For semi-quantitative evaluation of IHC staining, an immunoreactivity score (IRS) system was applied as previously described[25]. Cells of three random fields in each section were visualized at 400× magnification and counted by two skilled technicians. The staining intensity (1, weak; 2, moderate; 3, strong) and positive cell percentage were multiplied to calculate the IHC score. Statistical analyses were performed with SPSS (Statistical Package for the Social Sciences) software version 20.0 (SPSS Inc., Chicago, IL). The independent sample t-test was used for simple comparisons between two groups. ANOVA was used to compare data between more than two groups. The Pearson correlation test was performed to determine the relationship between the expression levels of two proteins, and the chi-square test was used to establish the statistical significance of the expression rate[26].


DEGs significantly enriched in the cell interaction pathways

Different data set will provide different perspectives. Combining multiple data sets for an integrative analysis would not only expand sample size but also obtain better statistical power for more consistent conclusions. In this study, we collected 326 OSCC and 165 normal controls and divided them in two groups (I and II) according to their array platform. There were 216 OSCC samples and 130 controls in group I (Affymetrix Human Genome U133A Plus 2.0) and 110 OSCC samples and 35 controls in group II (Affymetrix such as Human Genome U133A, Human Genome U95Av2 and Human Genome U133A2.0).

DEGs were selected in I and II groups with both fold change above two and false discovery rate (FDR) less than 0.05. A total of 1046 and 246 DEGs in group I and group II, respectively, were screened. The 205 overlapping DEGs between the two groups were used for the subsequent analyses, and among them, 113 genes were up-regulated and 92 genes were down-regulated (S1 File).

The top enriched pathways often indicate the most prominent functions of the DEGs. DAVID (Database for Annotation, Visualization and Integrated Discovery) was used to select significantly enriched KEGG (Kyoto Encyclopedia of Genes and Genomes) pathways[27]. In addition to those extensively studied signaling pathways repeatedly documented to be involved in OSCC, such as cell proliferation, cell cycle and apoptosis, our work showed that the ECM-receptor interaction and focal adhesion pathways are significantly enriched in OSCC samples (Table 1). It is noted that the two pathways are actually closely interacting with many overlapping genes such as collagens, integrins and laminins etc., according to KEGG annotation. In Table 1, those genes in ECM-receptor interaction pathway are fully covered by focal adhesion, suggesting the high importance of cell interaction in OSCC disease.

Hub genes identified in PPI network

Genes with significant interaction partners, also called hubs, are involved in many cellular processes. Many hubs in differential interaction network often serve as key components of cancer-associated pathways and would be used to discover cancer-induced genes[28]. Therefore, studying interaction networks is useful for deciphering the molecular basis of diseases. As DEGs are often downstream effects of gene network disturbing, those hub genes connecting the most DEGs may be more important in initiating the gene regulating network of a disease state. That is to say, the common neighbors of many DEGs might be important up-stream initiators or even disease driver genes. The above identified DEGs were then mapped to the integrated protein-protein interaction (PPI) data for a network. For better clarification, the network was simplified to a minimum network containing the derived proteins through the Steiner minimal tree algorithm[22], in which the DEGs could be linked together through direct interaction or through one intermediary at the PPI level.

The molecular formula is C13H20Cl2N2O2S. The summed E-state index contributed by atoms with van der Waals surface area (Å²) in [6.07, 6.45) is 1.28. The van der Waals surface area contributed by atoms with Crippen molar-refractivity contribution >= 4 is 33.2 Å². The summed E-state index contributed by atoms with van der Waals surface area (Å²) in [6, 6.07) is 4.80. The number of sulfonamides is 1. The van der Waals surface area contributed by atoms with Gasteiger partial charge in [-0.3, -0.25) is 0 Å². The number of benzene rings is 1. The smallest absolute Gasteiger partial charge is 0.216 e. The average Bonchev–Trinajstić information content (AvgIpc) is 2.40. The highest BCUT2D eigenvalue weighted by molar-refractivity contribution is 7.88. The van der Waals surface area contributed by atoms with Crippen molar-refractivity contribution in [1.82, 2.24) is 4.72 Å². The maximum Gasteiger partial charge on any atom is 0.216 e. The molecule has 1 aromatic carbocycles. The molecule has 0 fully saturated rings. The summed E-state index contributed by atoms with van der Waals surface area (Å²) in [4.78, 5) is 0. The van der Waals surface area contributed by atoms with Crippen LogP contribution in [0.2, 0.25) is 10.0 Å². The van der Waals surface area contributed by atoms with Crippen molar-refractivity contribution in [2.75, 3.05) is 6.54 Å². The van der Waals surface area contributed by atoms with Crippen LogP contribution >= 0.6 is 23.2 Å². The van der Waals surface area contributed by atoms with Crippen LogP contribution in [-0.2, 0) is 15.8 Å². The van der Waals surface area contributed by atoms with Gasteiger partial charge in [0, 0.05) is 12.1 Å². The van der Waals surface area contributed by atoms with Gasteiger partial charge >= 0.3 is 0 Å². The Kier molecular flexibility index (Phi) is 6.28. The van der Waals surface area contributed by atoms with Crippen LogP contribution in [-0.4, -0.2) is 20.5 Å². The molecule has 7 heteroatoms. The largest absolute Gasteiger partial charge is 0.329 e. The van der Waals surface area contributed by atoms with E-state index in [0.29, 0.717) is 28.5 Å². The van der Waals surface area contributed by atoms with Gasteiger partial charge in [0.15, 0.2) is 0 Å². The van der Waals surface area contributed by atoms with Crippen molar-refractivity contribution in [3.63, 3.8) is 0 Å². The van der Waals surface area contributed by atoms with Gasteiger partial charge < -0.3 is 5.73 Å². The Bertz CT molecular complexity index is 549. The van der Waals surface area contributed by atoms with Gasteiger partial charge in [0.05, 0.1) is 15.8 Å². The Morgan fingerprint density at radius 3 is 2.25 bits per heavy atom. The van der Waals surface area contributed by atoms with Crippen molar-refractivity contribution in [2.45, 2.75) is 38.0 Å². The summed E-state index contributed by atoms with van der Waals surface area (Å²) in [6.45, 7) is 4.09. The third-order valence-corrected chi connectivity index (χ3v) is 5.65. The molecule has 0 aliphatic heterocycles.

Genes in networks always have the structures in which genes are more closely connected. This kind of sub-network is termed as a network module or cluster. Densely connected regions in the network was detected by essentially looking for groups of nodes with high cohesiveness, which provided an efficient way to assess how well a given subgraph fits the two structural properties: it should contain many reliable interactions between its subunits, and it should be well-separated from the rest of the network. After clustering, three primary densely connected modules were obtained, whose size was at least 7 nodes, the density was above 0.3 and p-value was less than 0.05 (Table A in S2 File). There were 7 nodes in module A and module C, while 14 nodes in module B (Fig 1). Module A and module B were mainly related to the focal adhesion and the ECM-receptor interaction. While module C were more involved into the chemokine-receptor interactions.

Fig 1. The three main dense modules of DEGs.

Each circled or triangle point represents a node in the network and each line represents the interaction between two nodes. Red node: up-expressed gene; green node: down-expressed gene; gray node: background gene; triangle node: gene included in the enriched pathway.

In module A, PDIA3 situates in the core of this subnet which interacted with all other DEGs. Although PDIA3 was not screened as a DEG in the above analysis, it is mildly but consistently up-regulated with 1.3-fold in group A and 1.8-fold in group B with both FDR less than 0.01. Furthermore, it is surrounded by cluster of DEGs indicating its potential importance. In module B, the highest dense cluster, four genes (MMP9, BGH3, PGS1 and PGS2) were identified as the hub genes according to the less average shorst distances to DEGs (1.36, 1.27, 1.45, 1.45) and the higher degrees(6, 7, 7, 7) (Table B in S2 File), implying that these four genes have high connectivity and are important in the subnet. It is also noticed, despite the fact that PGS1 and PGS2 were not filtered as DEGs in above section, the close relationship between PGS1, PGS2 and the DEGs inclined their special place in OSCC. There is no distinct hub genes in module C.